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How to Prepare for Your Role as Teacher in a Montessori Classroom


One of the eye-opening experiences I had during my Montessori training was the spiritual journey that is required of teachers as they prepare for their role in the prepared environment. As a parent, especially  committed to Montessori, to intentional parenting, to respectful parenting, to positive parenting, and so on, taking the time to look inward and to leave my baggage “at the door” is critical and absolutely necessary.


How to Prepare for Your Role as Teacher in a Montessori Classroom

So, how do we prepare to teach children?

The starting point to preparing yourself for the classroom, or for parenting, is to make time and space to work really hard to understand our role in the presence of a child. Our “aura” or “vibe”, for lack of better descriptive words, really do matter a lot. The impact can be powerful & negative, or it can be powerful & positive. You pick. Yup, we have a choice. We have to create a sense of urgency around this ridiculously important role because it is so meaningful to our child’s state of being at that time, that day, and subsequently his development and learning.

Spiritual Preparation Pinterest

That is great to hear, but how do we begin to ‘work hard’ to prepare ourselves spiritually?

Here are a few ideas to think about as you consider your role in educating your children. By embracing these ideas, you will be more aware and present in your daily interactions. 

  1. Be Proactive – Prepare your home environment including materials according to your child’s developmental stage and desires and by gently introducing topics (e.g. diversity) that will be much more difficult to tackle as your child grows older. 
  2. Be Self Aware – Think about the qualities that you might want to emphasize or manage in your own temperament. What are your triggers?  For example, personally, I tend to be way too passionate (if there is such a thing) about an experience. So I rush into an activity and then rush that activity along to get to the next exciting thing on the list. That is something I’d like to work on controlling. 
  3. Practice Active Listening – Acknowledge and respond to your child. Listen to his words.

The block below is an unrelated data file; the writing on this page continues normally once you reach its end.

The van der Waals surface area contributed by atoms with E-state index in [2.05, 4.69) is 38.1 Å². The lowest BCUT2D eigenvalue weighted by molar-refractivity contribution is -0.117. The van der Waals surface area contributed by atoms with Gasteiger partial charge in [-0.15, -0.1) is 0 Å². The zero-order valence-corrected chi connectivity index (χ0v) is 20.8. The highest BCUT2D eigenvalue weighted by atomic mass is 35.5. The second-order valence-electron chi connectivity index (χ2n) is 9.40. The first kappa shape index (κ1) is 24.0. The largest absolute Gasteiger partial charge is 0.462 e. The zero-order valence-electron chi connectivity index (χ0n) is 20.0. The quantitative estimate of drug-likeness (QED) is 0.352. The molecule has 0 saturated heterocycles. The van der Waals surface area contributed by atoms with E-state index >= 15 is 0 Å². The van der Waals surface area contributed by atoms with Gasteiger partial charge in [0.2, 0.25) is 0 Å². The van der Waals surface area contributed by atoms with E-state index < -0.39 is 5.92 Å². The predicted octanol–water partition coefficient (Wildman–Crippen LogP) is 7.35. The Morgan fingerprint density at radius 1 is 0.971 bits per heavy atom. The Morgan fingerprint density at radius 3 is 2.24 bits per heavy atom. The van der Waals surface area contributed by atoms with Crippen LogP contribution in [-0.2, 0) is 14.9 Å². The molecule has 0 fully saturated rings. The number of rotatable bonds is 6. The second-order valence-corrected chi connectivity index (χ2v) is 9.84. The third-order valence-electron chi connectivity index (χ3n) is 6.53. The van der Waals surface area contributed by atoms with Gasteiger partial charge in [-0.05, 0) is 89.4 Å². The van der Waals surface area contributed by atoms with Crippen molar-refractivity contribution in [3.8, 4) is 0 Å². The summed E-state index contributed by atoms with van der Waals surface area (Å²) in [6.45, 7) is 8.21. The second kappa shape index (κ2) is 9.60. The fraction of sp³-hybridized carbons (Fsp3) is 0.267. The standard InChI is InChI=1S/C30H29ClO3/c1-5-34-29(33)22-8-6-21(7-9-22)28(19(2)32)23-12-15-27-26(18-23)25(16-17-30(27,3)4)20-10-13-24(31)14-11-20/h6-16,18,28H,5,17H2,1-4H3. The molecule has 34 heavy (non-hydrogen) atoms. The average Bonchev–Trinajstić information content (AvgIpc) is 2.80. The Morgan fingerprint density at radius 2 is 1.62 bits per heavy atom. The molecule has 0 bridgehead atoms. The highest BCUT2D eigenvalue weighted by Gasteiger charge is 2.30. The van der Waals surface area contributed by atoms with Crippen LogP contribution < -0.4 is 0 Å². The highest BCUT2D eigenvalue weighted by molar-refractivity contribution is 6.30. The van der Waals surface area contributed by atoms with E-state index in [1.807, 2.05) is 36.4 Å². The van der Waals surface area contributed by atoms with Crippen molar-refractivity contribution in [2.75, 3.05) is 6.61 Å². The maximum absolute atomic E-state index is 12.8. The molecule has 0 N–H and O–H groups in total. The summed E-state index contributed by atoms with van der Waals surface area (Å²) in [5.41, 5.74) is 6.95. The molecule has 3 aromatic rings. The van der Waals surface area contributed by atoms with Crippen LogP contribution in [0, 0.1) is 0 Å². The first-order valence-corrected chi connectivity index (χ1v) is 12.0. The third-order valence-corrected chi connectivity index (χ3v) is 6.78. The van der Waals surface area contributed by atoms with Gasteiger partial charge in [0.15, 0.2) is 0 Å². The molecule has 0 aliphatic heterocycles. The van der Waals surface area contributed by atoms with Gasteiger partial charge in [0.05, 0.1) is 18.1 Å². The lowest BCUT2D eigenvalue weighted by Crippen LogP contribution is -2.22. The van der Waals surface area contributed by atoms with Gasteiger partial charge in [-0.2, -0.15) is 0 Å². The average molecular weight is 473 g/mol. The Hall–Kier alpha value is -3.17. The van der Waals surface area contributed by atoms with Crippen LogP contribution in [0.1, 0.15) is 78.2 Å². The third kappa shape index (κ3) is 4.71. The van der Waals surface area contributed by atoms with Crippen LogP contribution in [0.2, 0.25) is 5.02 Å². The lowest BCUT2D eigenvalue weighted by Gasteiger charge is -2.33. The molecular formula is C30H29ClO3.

4. Be Compassionate in all Instances – Model Empathy and Respect in ALL encounters
  5. Practice Reflective Listen – State “I see that you seem upset…”
  6. Use Gentle Words – Words like “confused”, “frustrated” and “overwhelmed” are easier for kids to digest. Words like “angry” are heavier. 
  7. Use Positive Words & Phrases – Examples include “encouraged” and “happy”. So, “I feel very encouraged when you help your classmate” or “I support your words”.  “Please be careful with my body” instead of “Don’t hurt me” or use ‘I’ like “I feel happy when you help me. Please ask me again sometime.” I also really like to respond to kids in this way to make the situation less of a battle: “I can’t let you hit your brother,” instead of “Don’t hit your brother!”
  8. Gather Information by Asking a lot of Questions – Examples include “How did that make you feel?” and “Did you speak to him about it?” “How does Tommy taking your car bother you? What is it about the car?” and “Would you like some help speaking to him?” or “How does your body feel right now?” The more information you gather, the more effectively you will be able to respond to the situation and to the child.
  9. Empower Children to Solve Problems – In other words, don’t jump in to solve the problem for them. Check out this post I wrote on Conflict Resolution and this one on Toddler Communication for more concrete guidance on this one.
  10. Honor their Spirits – Pretty generally if they are energetic, find a way to embrace that quality. If they are introverted, allow them space to be that way.


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